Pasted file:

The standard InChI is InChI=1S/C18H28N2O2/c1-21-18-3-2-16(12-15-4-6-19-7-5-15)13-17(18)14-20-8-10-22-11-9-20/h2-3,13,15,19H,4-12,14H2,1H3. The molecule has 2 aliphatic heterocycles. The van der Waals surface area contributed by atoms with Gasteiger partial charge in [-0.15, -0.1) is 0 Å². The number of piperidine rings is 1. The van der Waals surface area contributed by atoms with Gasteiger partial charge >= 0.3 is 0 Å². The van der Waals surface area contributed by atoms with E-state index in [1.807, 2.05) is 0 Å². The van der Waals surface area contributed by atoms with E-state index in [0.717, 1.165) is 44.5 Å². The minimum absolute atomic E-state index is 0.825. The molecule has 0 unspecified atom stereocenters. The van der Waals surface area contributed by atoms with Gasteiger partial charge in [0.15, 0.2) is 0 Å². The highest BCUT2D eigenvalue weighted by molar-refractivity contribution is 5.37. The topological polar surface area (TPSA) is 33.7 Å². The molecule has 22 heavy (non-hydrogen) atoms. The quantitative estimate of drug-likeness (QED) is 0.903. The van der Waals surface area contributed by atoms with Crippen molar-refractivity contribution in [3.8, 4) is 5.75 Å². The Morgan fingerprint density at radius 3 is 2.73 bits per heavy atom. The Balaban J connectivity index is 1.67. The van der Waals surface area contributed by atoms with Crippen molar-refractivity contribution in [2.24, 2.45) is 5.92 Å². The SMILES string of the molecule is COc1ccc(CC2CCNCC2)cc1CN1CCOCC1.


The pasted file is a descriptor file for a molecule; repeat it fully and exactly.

The standard InChI is InChI=1S/C18H28N2O2/c1-21-18-3-2-16(12-15-4-6-19-7-5-15)13-17(18)14-20-8-10-22-11-9-20/h2-3,13,15,19H,4-12,14H2,1H3. The molecule has 2 aliphatic heterocycles. The van der Waals surface area contributed by atoms with Gasteiger partial charge in [-0.15, -0.1) is 0 Å². The number of piperidine rings is 1. The van der Waals surface area contributed by atoms with Gasteiger partial charge >= 0.3 is 0 Å². The van der Waals surface area contributed by atoms with E-state index in [1.807, 2.05) is 0 Å². The van der Waals surface area contributed by atoms with E-state index in [0.717, 1.165) is 44.5 Å². The minimum absolute atomic E-state index is 0.825. The molecule has 0 unspecified atom stereocenters. The van der Waals surface area contributed by atoms with Gasteiger partial charge in [0.15, 0.2) is 0 Å². The highest BCUT2D eigenvalue weighted by molar-refractivity contribution is 5.37. The topological polar surface area (TPSA) is 33.7 Å². The molecule has 22 heavy (non-hydrogen) atoms. The quantitative estimate of drug-likeness (QED) is 0.903. The van der Waals surface area contributed by atoms with Crippen molar-refractivity contribution in [3.8, 4) is 5.75 Å². The Morgan fingerprint density at radius 3 is 2.73 bits per heavy atom. The Balaban J connectivity index is 1.67. The van der Waals surface area contributed by atoms with Crippen molar-refractivity contribution in [2.24, 2.45) is 5.92 Å². The SMILES string of the molecule is COc1ccc(CC2CCNCC2)cc1CN1CCOCC1.